In a marketplace crowded with suitors vying for relatively few assets up for sale, wannabe buyers can sweeten their offers by integrating insurance that protects sellers from potentially costly representation and warranties risks — a move that can give bids a distinct leg up in competitive auctions, experts say.
Particularly as assets available for private equity purchase dry up, reps and warranties coverage — still relatively new on the scene — has taken a firmer hold. With more buyers circling fewer targets, squeezed bidders are under pressure to get creative and distinguish themselves in order to prevail.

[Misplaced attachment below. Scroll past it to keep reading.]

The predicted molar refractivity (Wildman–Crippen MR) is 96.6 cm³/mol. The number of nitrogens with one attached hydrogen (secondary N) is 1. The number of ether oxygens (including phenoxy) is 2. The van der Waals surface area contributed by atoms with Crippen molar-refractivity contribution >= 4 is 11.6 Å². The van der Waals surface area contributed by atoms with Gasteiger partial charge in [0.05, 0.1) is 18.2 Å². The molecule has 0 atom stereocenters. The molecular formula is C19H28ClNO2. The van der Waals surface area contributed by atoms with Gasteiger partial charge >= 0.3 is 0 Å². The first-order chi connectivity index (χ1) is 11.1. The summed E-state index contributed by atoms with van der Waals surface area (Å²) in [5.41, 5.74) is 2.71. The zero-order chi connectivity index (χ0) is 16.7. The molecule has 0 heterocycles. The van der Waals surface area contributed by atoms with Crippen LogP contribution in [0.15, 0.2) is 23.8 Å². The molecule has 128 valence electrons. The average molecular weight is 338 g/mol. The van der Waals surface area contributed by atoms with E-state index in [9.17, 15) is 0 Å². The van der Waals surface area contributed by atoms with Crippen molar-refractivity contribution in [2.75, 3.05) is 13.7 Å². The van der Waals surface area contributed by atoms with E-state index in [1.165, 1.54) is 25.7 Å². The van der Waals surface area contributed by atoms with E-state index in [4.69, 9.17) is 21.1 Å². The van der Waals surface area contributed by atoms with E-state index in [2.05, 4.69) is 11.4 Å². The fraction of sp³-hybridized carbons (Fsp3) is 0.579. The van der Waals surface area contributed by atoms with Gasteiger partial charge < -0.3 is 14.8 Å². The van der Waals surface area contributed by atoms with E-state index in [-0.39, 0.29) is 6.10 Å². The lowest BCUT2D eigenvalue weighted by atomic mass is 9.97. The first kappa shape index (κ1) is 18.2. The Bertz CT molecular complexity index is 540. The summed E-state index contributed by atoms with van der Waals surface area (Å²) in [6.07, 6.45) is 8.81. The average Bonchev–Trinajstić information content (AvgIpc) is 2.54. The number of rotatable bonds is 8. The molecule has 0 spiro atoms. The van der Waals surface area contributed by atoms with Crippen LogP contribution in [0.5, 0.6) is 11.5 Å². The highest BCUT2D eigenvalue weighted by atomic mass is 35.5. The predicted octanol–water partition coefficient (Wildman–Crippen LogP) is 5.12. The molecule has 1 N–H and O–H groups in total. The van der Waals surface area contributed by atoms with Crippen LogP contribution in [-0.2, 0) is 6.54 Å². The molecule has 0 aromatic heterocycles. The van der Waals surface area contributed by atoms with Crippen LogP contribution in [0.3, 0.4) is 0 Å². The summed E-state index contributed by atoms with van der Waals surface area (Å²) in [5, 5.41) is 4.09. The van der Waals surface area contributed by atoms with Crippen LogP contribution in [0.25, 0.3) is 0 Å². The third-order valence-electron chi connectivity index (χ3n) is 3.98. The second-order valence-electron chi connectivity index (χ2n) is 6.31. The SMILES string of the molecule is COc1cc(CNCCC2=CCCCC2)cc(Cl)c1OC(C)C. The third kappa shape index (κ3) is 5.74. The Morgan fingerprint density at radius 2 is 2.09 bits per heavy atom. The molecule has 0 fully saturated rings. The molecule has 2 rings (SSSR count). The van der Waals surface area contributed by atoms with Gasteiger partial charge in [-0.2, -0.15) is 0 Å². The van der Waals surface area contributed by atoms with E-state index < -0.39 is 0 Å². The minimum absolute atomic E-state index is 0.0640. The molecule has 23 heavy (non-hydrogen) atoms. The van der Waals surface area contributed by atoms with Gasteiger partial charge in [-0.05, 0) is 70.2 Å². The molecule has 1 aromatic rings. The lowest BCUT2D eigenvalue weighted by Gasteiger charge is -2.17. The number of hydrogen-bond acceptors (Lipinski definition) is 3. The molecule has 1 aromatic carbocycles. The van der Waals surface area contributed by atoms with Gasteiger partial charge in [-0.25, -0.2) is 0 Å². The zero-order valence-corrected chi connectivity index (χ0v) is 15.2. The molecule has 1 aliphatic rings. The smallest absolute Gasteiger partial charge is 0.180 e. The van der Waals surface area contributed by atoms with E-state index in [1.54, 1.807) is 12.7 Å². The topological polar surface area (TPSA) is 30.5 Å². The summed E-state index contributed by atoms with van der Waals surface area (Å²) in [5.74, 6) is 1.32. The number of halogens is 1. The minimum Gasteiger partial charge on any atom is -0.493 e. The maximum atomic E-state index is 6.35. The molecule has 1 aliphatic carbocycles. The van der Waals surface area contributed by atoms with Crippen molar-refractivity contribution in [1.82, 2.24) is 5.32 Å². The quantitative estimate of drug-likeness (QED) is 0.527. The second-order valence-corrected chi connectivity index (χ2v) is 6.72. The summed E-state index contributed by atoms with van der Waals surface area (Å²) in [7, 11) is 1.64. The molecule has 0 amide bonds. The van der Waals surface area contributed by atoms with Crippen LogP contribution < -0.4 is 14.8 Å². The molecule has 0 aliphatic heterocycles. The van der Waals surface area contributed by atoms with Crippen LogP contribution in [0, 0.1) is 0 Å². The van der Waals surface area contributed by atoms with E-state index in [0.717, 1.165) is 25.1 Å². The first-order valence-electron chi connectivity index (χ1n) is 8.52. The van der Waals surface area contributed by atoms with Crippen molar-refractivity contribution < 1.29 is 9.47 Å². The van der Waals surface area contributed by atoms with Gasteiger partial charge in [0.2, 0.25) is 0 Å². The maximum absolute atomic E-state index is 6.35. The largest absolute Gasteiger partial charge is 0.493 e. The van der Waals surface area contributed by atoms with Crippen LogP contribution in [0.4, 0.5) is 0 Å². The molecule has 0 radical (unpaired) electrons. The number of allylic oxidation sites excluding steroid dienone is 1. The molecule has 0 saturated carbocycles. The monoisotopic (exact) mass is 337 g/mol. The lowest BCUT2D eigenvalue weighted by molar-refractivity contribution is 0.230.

"I've had people — clients, bankers and other parties — reach out to me because they're dealing with a competitive process and thinking through how they might strategically think about the use of representations and warranties insurance," Hamed Meshki, a Kirkland & Ellis LLP corporate partner, said.
The coverage insulates buyers or sellers from losses incurred post-closing tied to a seller's false representations or warranties. The policies can cover financial statements, litigation and tax information, among other things. The policies also allow sellers to avoid locking down a portion of a given deal's proceeds in escrow to cover potential future claims, guaranteeing quicker and heftier payouts.
In addition, the insurance carries an appeal to buyers with its bigger window for claims recovery. The standard term generally lasts between 12 and 18 months, but the coverage commonly extends that period to three years or longer, providing buyers more flexibility.